Jonas Lähnemann
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Diplomarbeit (diploma thesis)
Freie Universität Berlin (carried out at the Institut des Matériaux Jean Rouxel / Université de Nantes, France)
December 2008

Spectrally Resolved Current Losses in Cu(In,Ga)Se2 Thin-film Solar Cells

Abstract and PDF via ReFUbium: [urn:nbn:de:kobv:188-refubium-24508-7]
DOI: [10.17169/refubium-2272]
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1 Introduction

2 Cu(In,Ga)Se2 Solar Cells
    2.1 The Photovoltaic Principle
        2.1.1 p-n Junctions
        2.1.2 Semiconductor Solar Cells
    2.2 Cu(In,Ga)Se2 Thin-film Photovoltaics
        2.2.1 CIGS Material Properties
        2.2.2 Deposition
        2.2.3 The Window: Buffer Layer and TCO

3 Solar Cell Characterization
    3.1 Current-Voltage Characteristics
        3.1.1 Experimental Setup
    3.2 Quantum Efficiency
        3.2.1 Current Loss Mechanisms in Cu(In,Ga)Se2 Solar Cells
        3.2.2 Internal versus External Quantum Efficiency
        3.2.3 Recombination in Cu(In,Ga)Se2
        3.2.4 Voltage Bias
        3.2.5 Bias Illumination
        3.2.6 Analytical Modelling of Quantum Efficiencies
        3.2.7 Derivation of Parameters from QE Measurements

4 Quantum Efficiency Setup
    4.1 Measurement Principle
    4.2 Setup Details
        4.2.1 Optics
        4.2.2 Electronics
        4.2.3 System Summary
    4.3 Discussion of System Precision
        4.3.1 Systematic Error Sources
        4.3.2 Random Error
        4.3.3 Reproducibility
        4.3.4 Intercomparison
        4.3.5 Summary of QE Precision
    4.4 Continuous Illumination QE on Dye-sensitized Solar Cells

5 Effects of Varying Cu Supply in Three-stage Absorber Growth
    5.1 Growth Specifics
    5.2 Surface and Bulk Analysis
        5.2.1 Absorber Surface
        5.2.2 Absorber Bulk Composition and Growth Model
        5.2.3 Summary of Surface and Material Characteristics
    5.3 Photoelectric Characterization
        5.3.1 Current-Voltage Characteristics
    5.4 Quantum Efficiency
        5.4.1 Quantitative Analysis of Current Density Variations
        5.4.2 Series Resistance Deduced from QE
    5.5 Another View on Interface Formation and Recombination
    5.6 Conclusions

6 Summary

A Thin-film Material Characterization
    A.1 Scanning Electron Microscopy (SEM)
    A.2 Atomic Force Microscopy (AFM)
    A.3 Energy Dispersive X-ray Spectroscopy (EDX)
    A.4 X-ray Diffraction (XRD)
    A.5 Secondary Ion Mass Spectrometry (SIMS)


List of Figures

List of Tables


Among the most imminent challenges facing our modern society are the increasing global energy demand, dwindling of the conventional resources used for power generation and foremost the consequences coming along with an anthropogenic change in our earth's climate [1]. Nuclear power is not a solution, owing to the dangers from uranium mining, waste disposal and weapons proliferation, but also to limited resources. A key role in finding solutions to these problems, hence, comes to renewable energies and among them the use of solar energy [1, 2]. The sun delivers 162,000 terawatts (TW) in sunlight to the earth [3], about half of which reaches the earth's surface - in moderate climates we have about 1000W/m2 irradiation on a clear summer day. This can be harnessed for thermal applications or converted to electricity by concentrating solar power [4] and photovoltaics (PV).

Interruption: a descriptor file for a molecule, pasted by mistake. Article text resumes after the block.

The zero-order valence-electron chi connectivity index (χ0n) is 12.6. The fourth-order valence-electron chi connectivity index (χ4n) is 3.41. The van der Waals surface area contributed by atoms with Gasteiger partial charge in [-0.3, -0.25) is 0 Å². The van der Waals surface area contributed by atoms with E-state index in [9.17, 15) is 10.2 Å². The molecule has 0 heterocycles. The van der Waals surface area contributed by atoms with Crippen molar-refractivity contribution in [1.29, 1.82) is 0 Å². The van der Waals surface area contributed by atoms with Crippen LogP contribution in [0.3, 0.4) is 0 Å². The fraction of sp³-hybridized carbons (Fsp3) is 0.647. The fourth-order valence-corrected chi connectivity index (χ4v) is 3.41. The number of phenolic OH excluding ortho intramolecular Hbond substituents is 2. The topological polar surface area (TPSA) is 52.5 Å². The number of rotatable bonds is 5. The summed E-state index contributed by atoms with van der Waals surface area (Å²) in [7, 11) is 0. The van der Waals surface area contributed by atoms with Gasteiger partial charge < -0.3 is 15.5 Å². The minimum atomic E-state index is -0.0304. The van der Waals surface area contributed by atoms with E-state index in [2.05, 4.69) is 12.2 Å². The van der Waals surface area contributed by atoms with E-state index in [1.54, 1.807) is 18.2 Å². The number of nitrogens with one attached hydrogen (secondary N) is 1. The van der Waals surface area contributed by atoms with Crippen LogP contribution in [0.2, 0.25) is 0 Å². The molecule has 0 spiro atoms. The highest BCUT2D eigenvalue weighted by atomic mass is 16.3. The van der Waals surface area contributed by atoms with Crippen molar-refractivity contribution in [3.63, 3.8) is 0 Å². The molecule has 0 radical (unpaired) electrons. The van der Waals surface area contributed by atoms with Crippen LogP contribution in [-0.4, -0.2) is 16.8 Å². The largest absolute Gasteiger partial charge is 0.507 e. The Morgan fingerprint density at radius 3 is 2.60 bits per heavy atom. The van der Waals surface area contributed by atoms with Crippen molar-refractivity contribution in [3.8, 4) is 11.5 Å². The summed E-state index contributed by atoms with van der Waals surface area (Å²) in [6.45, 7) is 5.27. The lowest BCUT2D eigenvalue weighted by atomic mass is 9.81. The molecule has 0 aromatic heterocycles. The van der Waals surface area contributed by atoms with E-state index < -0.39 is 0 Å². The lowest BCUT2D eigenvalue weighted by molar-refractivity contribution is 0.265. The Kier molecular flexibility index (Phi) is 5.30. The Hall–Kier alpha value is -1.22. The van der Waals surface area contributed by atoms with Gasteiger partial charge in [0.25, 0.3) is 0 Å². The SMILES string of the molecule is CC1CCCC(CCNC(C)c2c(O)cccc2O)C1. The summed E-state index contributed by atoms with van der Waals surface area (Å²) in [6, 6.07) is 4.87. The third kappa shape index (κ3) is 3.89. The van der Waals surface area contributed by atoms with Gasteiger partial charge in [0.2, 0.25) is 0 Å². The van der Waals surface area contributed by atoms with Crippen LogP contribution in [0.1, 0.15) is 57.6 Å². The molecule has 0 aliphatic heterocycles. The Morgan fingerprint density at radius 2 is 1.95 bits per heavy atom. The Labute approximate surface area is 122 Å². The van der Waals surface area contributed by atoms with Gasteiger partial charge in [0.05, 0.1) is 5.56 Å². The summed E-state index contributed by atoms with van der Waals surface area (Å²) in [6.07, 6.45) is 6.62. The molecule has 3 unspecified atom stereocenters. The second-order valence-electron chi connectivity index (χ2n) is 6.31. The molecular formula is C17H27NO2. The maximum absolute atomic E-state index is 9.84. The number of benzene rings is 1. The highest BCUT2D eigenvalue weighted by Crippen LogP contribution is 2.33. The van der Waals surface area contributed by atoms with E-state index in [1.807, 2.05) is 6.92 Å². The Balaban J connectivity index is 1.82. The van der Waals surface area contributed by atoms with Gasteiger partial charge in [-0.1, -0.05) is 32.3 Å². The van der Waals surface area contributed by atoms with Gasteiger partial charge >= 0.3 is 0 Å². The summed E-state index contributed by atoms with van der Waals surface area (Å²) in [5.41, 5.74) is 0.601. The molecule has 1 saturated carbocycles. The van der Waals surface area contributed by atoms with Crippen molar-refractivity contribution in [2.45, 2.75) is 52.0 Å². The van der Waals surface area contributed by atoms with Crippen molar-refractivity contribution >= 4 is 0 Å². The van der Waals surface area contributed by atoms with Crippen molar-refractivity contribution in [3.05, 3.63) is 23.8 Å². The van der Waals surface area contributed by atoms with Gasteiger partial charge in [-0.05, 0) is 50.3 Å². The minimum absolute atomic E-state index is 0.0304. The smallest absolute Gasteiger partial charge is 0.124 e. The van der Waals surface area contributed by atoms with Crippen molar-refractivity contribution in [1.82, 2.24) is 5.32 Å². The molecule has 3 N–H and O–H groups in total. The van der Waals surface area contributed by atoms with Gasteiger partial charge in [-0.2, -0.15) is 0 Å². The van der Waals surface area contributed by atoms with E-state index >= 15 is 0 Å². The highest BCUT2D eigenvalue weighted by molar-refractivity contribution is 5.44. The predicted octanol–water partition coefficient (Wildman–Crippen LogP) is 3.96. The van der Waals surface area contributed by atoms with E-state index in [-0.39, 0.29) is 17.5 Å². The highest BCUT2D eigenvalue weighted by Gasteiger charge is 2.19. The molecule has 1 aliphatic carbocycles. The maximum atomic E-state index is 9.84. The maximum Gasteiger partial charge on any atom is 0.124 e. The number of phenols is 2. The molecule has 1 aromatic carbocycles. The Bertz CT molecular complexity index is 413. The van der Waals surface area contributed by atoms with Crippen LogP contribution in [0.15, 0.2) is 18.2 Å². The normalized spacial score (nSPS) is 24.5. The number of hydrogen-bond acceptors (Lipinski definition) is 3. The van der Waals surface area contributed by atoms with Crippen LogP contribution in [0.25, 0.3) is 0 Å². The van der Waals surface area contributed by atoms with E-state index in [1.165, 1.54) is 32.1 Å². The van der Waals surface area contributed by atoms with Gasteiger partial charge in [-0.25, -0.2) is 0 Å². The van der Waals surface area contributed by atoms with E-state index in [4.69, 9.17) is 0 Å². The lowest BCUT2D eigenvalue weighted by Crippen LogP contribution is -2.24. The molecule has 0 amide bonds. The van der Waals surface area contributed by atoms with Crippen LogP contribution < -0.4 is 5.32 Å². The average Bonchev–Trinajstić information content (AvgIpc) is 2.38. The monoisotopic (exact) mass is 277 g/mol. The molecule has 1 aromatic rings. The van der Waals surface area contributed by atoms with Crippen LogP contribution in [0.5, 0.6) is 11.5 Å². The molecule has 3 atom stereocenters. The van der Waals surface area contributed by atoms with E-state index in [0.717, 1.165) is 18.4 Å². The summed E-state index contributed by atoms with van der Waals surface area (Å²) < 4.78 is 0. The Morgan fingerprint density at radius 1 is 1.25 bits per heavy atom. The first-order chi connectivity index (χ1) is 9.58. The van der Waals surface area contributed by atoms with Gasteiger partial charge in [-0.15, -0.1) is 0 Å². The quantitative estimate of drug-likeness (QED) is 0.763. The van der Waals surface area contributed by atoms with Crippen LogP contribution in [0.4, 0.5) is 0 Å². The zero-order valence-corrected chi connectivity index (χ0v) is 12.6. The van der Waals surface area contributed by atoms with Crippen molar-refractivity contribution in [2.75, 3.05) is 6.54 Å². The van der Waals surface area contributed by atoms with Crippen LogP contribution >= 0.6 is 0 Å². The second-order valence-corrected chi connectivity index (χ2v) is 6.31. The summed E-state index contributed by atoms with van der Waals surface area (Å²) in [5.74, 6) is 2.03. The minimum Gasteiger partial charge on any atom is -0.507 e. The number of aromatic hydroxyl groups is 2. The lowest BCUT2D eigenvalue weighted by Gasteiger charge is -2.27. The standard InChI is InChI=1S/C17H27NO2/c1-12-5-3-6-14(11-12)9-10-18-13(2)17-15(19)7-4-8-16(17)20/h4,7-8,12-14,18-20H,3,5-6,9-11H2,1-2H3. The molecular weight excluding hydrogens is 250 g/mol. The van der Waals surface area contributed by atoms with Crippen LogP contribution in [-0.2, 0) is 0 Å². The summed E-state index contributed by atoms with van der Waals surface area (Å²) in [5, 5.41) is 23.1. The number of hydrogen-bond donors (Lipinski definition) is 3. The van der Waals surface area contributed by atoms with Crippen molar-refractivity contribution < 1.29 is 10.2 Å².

The photoelectric effect was first observed by Alexandre-Edmond Becquerel in 1839 and theoretically explained by Albert Einstein in 1905. With the development of semiconductor p-n-junctions during the 1940s and their theoretical description by William B. Shockley in 1950, the fundamentals of modern semiconductor electronics, among them transistors and photovoltaic cells, were given. This quickly led to the first successful silicon solar cells being built at the Bell laboratories. They were also the first to work on CuInSe2 as material for solar cells in the early 1970s, while the application in thin-films was pioneered by Kazmerski et al. [5]. For a long time photovoltaics was driven mostly by space applications and remote powering needs, however, the last decade has seen an explosion of the market, with growth rates exceeding 30 %, driven by increased installation of grid integrated systems pioneered by Germany and Japan [6]. While silicon wafer technology has so far been the workhorse of the PV industry, thin-film solar cells based on heterojunctions of direct bandgap semiconductors have become commercially available in the last years and are projected to get increasing market shares in the coming years [7]. They are based on either Cu(In,Ga)Se2 or CdTe absorbers, the former so far having shown superior record efficiencies up to 19.9 % [8] and module efficiencies up to 13.4 % [9]. In comparison to silicon technology, reduced cell thickness and the need for less pure, polycrystalline material, as well as direct fabrication of modules, are among the reasons to expect a price advantage for thin-film modules with increasing production [10]. Production of thin-film solar cells faces certain restrictions in terms of metal resources, esp. indium; nevertheless there is still a huge growth potential [11]. In view of the complex nature of polycrystalline compound semiconductors in heterojunctions, progress in the past was often based on empirical work and hence there is still need to deepen the understanding of device physics [10].

Quantum efficiency measurements are among the fundamental characterization techniques for solar cells; probably the most important after current-voltage analysis of the diode characteristics. Through spectrally resolving the current yield of a photovoltaic device, quantum efficiency gives a closer view on the short-circuit current - one of the basic parameters of a solar cell - and loss mechanisms restricting it. It helps understanding the physics of current generation, recombination and carrier diffusion mechanisms. Hence, quantum efficiency is a valuable tool for scientists in this field.